Are we on the cusp of a major diplomatic break on Iran’s nuclear program at talks scheduled to open in Geneva next week? The mainstream news media thinks so.
This includes Washington Post communist David Ignatius who believes a “new regional framework” is around the corner that will accommodate “the security needs of Iranians, Saudis, Israelis, Russians, and Americans.”
Former USA Today columnist Barbara Slavin is also optimistic and wrote in a Voice of America article this week that conditions for progress “are far more propitious than they were four years ago” and that “both the U.S. and Iran have been hinting at concessions while trying to look resolute.”
Conservative experts are more skeptical. Clifford May, president of the Foundation for the Defense of Democracies, is unimpressed by the supposed moderation of new Iranian President Hassan Rouhani and has accused the Obama administration of wishful thinking.
Ambassador John Bolton has accused Rouhani of a “cosmetic policy shift” and of trying to stage protracted negotiations to buy more time for the Iranian nuclear program like he did when he was the Iranian nuclear negotiator in 2003.
So what concessions is each side prepared to make at next week’s talks?
Iran reportedly may offer to close its underground Fordow plant where it is enriching uranium to the 20 percent U-235 level (weapons grade) and allow more intrusive inspections by the IAEA in exchange for the West lifting economic sanctions.
The United States, the United Kingdom, France, and Germany reportedly plan to push Iran to agree to an offer they made last February to ease some sanctions if Iran will close Fordow and ship some of its 20 percent enriched uranium out of the country.
Iranian officials said this week the West’s February offer is not good enough, and they want a new offer.
It is unclear whether the United States and its allies will go beyond the February offer, at least during the first round of talks. However, Secretary of State John Kerry said after talks at the U.N. last month with the Iranian foreign minister that sanctions could be lifted if Iran can prove its nuclear program is peaceful and not weapons related.
It will be impossible to conclusively prove this due to Iran’s years of cheating on its nuclear treaty obligations.
One thing that seems certain is that the Obama administration will not back away from a stunning concession they made in June 2012 by agreeing to allow Iran to enrich uranium to the reactor-grade level.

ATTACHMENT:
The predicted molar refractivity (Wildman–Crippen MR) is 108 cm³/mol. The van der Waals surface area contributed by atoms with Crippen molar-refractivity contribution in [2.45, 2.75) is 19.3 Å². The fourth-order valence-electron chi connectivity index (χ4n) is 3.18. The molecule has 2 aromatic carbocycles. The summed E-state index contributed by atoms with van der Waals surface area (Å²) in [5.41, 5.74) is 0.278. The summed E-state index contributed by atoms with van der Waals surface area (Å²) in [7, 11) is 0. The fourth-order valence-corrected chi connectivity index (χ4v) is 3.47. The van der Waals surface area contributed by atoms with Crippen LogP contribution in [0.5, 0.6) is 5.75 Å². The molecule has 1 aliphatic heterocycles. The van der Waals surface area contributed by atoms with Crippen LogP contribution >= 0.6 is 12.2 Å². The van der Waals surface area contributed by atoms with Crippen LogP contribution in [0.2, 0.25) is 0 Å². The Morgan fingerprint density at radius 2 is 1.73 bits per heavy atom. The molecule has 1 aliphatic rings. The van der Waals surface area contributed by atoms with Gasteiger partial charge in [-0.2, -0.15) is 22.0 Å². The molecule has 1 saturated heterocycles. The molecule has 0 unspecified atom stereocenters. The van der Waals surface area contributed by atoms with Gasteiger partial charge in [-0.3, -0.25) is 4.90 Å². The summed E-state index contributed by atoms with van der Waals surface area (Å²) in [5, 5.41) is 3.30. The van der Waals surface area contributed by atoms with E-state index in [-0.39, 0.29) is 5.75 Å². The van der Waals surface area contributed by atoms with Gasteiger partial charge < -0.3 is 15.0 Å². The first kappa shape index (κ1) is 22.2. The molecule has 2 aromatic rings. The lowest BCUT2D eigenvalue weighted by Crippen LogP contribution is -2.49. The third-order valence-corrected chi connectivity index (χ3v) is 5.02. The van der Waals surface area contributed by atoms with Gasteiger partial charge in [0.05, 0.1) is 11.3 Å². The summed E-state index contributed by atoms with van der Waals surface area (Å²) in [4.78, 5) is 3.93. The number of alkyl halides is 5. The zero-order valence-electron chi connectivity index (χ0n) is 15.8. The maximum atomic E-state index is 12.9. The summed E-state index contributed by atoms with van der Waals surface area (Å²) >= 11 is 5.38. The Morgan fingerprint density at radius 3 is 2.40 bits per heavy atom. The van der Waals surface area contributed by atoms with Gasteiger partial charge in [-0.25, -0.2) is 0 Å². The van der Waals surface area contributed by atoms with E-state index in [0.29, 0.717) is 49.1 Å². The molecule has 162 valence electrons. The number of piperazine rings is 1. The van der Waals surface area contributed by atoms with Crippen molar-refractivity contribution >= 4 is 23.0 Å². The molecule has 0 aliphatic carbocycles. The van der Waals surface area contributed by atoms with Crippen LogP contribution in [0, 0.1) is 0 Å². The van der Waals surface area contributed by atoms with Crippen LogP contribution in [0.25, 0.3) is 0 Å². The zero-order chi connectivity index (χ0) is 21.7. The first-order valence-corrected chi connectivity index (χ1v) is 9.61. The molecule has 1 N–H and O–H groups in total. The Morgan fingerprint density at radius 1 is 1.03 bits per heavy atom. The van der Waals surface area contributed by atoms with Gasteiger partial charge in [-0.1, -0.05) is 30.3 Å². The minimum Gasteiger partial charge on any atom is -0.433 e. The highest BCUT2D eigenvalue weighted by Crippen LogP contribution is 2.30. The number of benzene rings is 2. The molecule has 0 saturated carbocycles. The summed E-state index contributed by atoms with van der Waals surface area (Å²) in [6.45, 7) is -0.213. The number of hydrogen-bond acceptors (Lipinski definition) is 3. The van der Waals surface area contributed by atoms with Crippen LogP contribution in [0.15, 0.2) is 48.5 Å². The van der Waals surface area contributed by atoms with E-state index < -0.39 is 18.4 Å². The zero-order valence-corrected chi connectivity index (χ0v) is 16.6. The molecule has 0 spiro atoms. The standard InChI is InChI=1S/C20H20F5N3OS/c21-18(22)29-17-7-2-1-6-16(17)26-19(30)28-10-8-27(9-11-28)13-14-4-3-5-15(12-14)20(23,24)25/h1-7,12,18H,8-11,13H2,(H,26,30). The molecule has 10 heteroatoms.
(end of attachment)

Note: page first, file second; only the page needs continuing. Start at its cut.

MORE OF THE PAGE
State Department Under Secretary Wendy Sherman refused to explain the administration’s position on this issue when she testified to Congress this week.
Israeli Prime Minister Benjamin Netanyahu had it right when he demanded in his recent speech to the U.N. General Assembly that Iran must halt all uranium enrichment.
The reason is that the uranium Iran has enriched to 20 percent can be made into nuclear weapons fuel only a few weeks faster than its reactor-grade uranium. A more worrying difference is that while Iran can now produce enough nuclear fuel for one nuclear weapon from its 20 percent enriched uranium, it could produce enough weapons-grade fuel for up to eight nuclear bombs from its reactor-grade uranium stockpile.
There also are growing concerns about an Iranian heavy-water nuclear reactor under construction near the town of Arak. When completed in late 2014, it will be capable of producing about two nuclear bombs’ worth of plutonium per year. Any new agreement with Iran must require that this reactor be scrapped.
I am skeptical about the intentions of President Rouhani, and I don’t believe he has offered any concessions that will appreciably slow his country’s pursuit of nuclear weapons.
Nevertheless, I would view as a good start an Iranian offer to close the Fordow enrichment plant, moving its enriched uranium out of the country, and allowing IAEA inspectors access to Iranian nuclear facilities.
The problem with such an Iranian offer is whether Fordow will be irreversibly shut down and whether Iran gives IAEA inspectors free access to all nuclear facilities, including several from which they have been barred for several years.
Given its past history, Iranian diplomats will probably demand a complete cessation of Western sanctions in exchange for any concessions it may offer next week. It would be a mistake for the United States and its allies to surrender this leverage until Iran makes progress on a more significant agreement.
The Obama administration has been far too eager to reach a so-called historic agreement with Tehran. The Iranians know this and appear prepared to make minor concessions to end Western sanctions that are crippling their economy, while they continue their nuclear weapons program.
It is therefore essential that Obama diplomats be tough at next week’s talks and at future rounds to pressure Iranian officials to take substantial and verifiable steps to halt its nuclear weapons program.
With Iran within weeks or months of being able to produce enough nuclear fuel for its first nuclear bomb, the United States and its allies can’t let themselves be fooled again by President Rouhani.
Fred Fleitz served for 25 years with the CIA, the State Department, and the House Intelligence Committee staff. He is currently Chief Analyst with LIGNET.com, Newsmax Media’s global intelligence and forecasting service. Read more reports from Fred Fleitz — Click Here Now.
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